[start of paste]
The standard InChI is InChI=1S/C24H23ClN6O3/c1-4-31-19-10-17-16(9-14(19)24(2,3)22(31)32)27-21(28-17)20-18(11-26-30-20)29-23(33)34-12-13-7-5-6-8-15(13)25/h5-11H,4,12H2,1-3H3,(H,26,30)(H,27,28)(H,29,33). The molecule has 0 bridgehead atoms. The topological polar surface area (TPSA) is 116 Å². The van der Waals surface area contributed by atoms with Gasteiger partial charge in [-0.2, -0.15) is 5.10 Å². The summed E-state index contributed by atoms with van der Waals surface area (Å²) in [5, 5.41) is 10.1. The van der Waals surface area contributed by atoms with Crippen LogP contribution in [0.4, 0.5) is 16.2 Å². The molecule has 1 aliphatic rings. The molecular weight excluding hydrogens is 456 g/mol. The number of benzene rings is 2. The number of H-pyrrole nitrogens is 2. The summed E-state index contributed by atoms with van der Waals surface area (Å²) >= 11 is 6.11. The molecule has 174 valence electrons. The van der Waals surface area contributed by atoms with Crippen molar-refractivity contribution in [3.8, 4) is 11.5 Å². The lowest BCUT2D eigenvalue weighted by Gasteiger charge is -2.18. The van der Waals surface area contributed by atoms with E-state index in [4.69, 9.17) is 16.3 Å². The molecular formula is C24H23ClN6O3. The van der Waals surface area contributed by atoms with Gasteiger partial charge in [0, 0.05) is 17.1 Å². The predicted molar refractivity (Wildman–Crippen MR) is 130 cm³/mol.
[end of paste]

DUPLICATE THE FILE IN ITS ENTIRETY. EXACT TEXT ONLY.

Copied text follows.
The standard InChI is InChI=1S/C24H23ClN6O3/c1-4-31-19-10-17-16(9-14(19)24(2,3)22(31)32)27-21(28-17)20-18(11-26-30-20)29-23(33)34-12-13-7-5-6-8-15(13)25/h5-11H,4,12H2,1-3H3,(H,26,30)(H,27,28)(H,29,33). The molecule has 0 bridgehead atoms. The topological polar surface area (TPSA) is 116 Å². The van der Waals surface area contributed by atoms with Gasteiger partial charge in [-0.2, -0.15) is 5.10 Å². The summed E-state index contributed by atoms with van der Waals surface area (Å²) in [5, 5.41) is 10.1. The van der Waals surface area contributed by atoms with Crippen LogP contribution in [0.4, 0.5) is 16.2 Å². The molecule has 1 aliphatic rings. The molecular weight excluding hydrogens is 456 g/mol. The number of benzene rings is 2. The number of H-pyrrole nitrogens is 2. The summed E-state index contributed by atoms with van der Waals surface area (Å²) >= 11 is 6.11. The molecule has 174 valence electrons. The van der Waals surface area contributed by atoms with Crippen molar-refractivity contribution in [3.8, 4) is 11.5 Å². The lowest BCUT2D eigenvalue weighted by Gasteiger charge is -2.18. The van der Waals surface area contributed by atoms with E-state index in [4.69, 9.17) is 16.3 Å². The molecular formula is C24H23ClN6O3. The van der Waals surface area contributed by atoms with Gasteiger partial charge in [0, 0.05) is 17.1 Å². The predicted molar refractivity (Wildman–Crippen MR) is 130 cm³/mol.